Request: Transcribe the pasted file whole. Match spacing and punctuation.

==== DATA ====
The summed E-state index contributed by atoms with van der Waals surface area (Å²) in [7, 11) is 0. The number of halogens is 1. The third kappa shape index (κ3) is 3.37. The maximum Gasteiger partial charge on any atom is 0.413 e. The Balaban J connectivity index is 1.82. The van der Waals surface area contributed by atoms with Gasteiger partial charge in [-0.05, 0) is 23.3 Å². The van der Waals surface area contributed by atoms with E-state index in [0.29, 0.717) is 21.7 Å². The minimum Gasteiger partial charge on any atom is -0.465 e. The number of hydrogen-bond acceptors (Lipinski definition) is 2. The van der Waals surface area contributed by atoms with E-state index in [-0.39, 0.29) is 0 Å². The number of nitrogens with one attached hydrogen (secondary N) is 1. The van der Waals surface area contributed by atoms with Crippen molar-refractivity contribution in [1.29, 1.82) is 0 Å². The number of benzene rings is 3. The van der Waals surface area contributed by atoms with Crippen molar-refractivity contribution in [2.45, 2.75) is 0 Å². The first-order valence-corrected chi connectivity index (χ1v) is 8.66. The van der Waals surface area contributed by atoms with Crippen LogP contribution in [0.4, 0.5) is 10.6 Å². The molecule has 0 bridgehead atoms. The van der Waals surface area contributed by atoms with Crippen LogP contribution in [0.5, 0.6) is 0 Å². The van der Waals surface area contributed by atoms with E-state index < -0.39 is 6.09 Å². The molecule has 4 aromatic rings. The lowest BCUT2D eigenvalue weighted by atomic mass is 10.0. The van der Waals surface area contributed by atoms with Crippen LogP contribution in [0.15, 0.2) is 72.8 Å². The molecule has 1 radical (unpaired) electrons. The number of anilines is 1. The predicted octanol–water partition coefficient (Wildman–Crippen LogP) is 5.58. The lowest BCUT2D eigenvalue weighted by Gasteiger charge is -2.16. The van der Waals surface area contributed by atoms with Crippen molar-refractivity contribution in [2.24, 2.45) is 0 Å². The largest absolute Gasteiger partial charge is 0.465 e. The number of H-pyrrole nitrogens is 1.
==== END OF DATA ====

The summed E-state index contributed by atoms with van der Waals surface area (Å²) in [7, 11) is 0. The number of halogens is 1. The third kappa shape index (κ3) is 3.37. The maximum Gasteiger partial charge on any atom is 0.413 e. The Balaban J connectivity index is 1.82. The van der Waals surface area contributed by atoms with Gasteiger partial charge in [-0.05, 0) is 23.3 Å². The van der Waals surface area contributed by atoms with E-state index in [0.29, 0.717) is 21.7 Å². The minimum Gasteiger partial charge on any atom is -0.465 e. The number of hydrogen-bond acceptors (Lipinski definition) is 2. The van der Waals surface area contributed by atoms with E-state index in [-0.39, 0.29) is 0 Å². The number of nitrogens with one attached hydrogen (secondary N) is 1. The van der Waals surface area contributed by atoms with Crippen molar-refractivity contribution in [1.29, 1.82) is 0 Å². The number of benzene rings is 3. The van der Waals surface area contributed by atoms with Crippen molar-refractivity contribution in [2.45, 2.75) is 0 Å². The first-order valence-corrected chi connectivity index (χ1v) is 8.66. The van der Waals surface area contributed by atoms with Crippen LogP contribution in [0.4, 0.5) is 10.6 Å². The molecule has 0 bridgehead atoms. The van der Waals surface area contributed by atoms with Crippen LogP contribution in [0.5, 0.6) is 0 Å². The van der Waals surface area contributed by atoms with E-state index < -0.39 is 6.09 Å². The molecule has 4 aromatic rings. The lowest BCUT2D eigenvalue weighted by atomic mass is 10.0. The van der Waals surface area contributed by atoms with Crippen LogP contribution in [0.15, 0.2) is 72.8 Å². The molecule has 1 radical (unpaired) electrons. The number of anilines is 1. The predicted octanol–water partition coefficient (Wildman–Crippen LogP) is 5.58. The lowest BCUT2D eigenvalue weighted by Gasteiger charge is -2.16. The van der Waals surface area contributed by atoms with Crippen molar-refractivity contribution in [2.24, 2.45) is 0 Å². The largest absolute Gasteiger partial charge is 0.465 e. The number of H-pyrrole nitrogens is 1.